With revolvers intended for concealed carry, there are a few different ways to prepackage ammunition for reloading. The two most common are speed strips, usually what gets paired with smaller revolvers, and speed loaders.
Speed loaders are faster than speed strips, but also difficult to carry because they are bulky. Carrying a speedloader in a pocket can be annoying because of how bulky they are. Since most speedloaders used these days are limited to competitive environments where concealment is not really a concern, many most speedloader pouches make no attempt to be even remotely concealable and focus on accessibility.
The Safariland Split Six and the Desantis Second Six pouches are the only exceptions to that rule that I am aware of and are intended to carry spare speedloaders concealed. From a concealment perspective, these pouches work fine. Where they struggle is when you want to go fast, but still maintain the concealability because they both use flap closures to secure the speedloader. On the timer, I have not actually noticed that much difference between loading with a speedloader from the pocket, vs. from my Split Six pouch. The only real bonus to these flapped pouches is that I don’t have to carry the speedloader in a pocket.
Enter the JOX Speedloader Pouch
This is where the JOX speedloader pouch comes into play. It is an attempt to maintain concealability while not compromising speed, or at least not as much. The danger, of course, is trying to split the difference and not really doing either all that well.
When I ordered the JOX Loader Pouch, I was surprised at the 7-8 week wait time for what seemed like a relatively small and straight forward piece of kydex gear. Nick Jacques, the guy behind the JOX, must stay busy. Nick’s communication also surprised me in a good way. His website sent an automated response to confirm the order. A day later that was followed up by a personal e-mail from Nick. After a couple of e-mails back and forth, I found out Nick is more than just a kydex guy, he is a revolver guy. Perhaps a good sign for the conceptual quality of the gear because sometimes it takes personal experience carrying a revolver to have the correct perspective to build something to meet such a specific need for the shooter.
Eight weeks after ordering, the JOX speedloader pouch arrived on my porch, nicely packaged in a sturdy box, which I always like to see. The pouch comes with directions on how to put it on, and some recommendations for how to best use it. The pouch attaches to the belt via a reverse J-hook sort of set up. It has a very low profile but is also very secure. It also includes three small foam inserts to adjust the seating depth of the speedloader when in the pouch.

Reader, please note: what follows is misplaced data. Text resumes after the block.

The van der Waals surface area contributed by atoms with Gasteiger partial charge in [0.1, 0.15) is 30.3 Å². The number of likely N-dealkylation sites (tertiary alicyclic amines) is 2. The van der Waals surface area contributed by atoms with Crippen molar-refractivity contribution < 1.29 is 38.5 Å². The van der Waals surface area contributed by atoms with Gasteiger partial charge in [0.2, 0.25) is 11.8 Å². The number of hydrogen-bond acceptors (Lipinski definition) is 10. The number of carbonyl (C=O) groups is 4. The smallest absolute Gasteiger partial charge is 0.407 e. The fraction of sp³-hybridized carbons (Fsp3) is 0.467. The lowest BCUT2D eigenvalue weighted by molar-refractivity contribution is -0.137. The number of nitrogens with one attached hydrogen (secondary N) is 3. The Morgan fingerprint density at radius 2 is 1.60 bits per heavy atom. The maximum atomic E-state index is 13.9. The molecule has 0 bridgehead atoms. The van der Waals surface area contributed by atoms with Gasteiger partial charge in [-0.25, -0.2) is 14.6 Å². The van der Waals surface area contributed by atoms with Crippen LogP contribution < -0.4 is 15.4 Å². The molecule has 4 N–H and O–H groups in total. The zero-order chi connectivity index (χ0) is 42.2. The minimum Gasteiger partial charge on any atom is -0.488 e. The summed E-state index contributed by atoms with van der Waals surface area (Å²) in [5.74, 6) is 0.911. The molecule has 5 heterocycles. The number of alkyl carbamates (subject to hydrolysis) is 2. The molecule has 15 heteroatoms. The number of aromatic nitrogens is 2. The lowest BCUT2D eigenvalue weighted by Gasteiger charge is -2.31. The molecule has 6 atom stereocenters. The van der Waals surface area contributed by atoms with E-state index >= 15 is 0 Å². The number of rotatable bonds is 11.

Jox Speedloader Pouch Build Quality
I typically run a 158gr .38 Special load which matches the OAL of my Speer 135gr .357 Magnum Gold Dots that I use as a carry load and did not require the foam spacers. That will vary though based on the load being carried in the speedloader. I had ordered the pouch with unpolished edges, and quite honestly I don’t think polished edges would make that much of a difference, even aesthetically. The build quality on the pouch is top notch. The design itself is ingenious and the construction is precise as well. This is professional grade kydex wizardry, no doubt.
Concealment Plus Improved Speed?
To the heart of the matter, does the speedloader walk that fine line and provide adequate concealment plus improved speed over the flapped concealment pouches already available on the market
On the speed matter, no question, the JOX is faster than a pouch with a flap to secure the loader. It is also much less fumble prone, which is an issue I have had when running the Split Six pouch. On concealment, I will also say yes, but with a caveat.
I can only provide feedback on how the JOX interfaces with my own carry setup and body type. I personally did not have trouble concealing the JOX pouch. But I am a big guy at 6’4”, and typically wear an untucked button-up shirt or a polo shirt. In my particular case, it is comparable to concealing a spare magazine for a semi-auto pistol. Access to the speedloader is much improved. And the loader is secure enough in the pouch that it would be very unlikely to come out. The pouch itself also secures to the belt very well. It is possible to slide the pouch forward and back on the belt. So that is something to be aware of. I carried the pouch at about the 10 o’clock position and did not have issues with it moving around. But other carry positions may yield different results.
The one downside to this pouch is the cost. It is a touch over $50 for a single pouch with shipping, over twice what a Split Six pouch will cost, and about 1.5 times what the Desantis Second Six retails for. I think the JOX pouch is probably the best currently available in terms of balancing concealment and access to the loader, but it certainly comes at a price. So I guess the question is, would I buy it again, or buy another one? Yes, I would. In fact, I am going to. While perhaps not the cheapest, I think in many ways this is the best currently available. Especially when it comes to balancing concealment and the ability to reload the revolver quickly.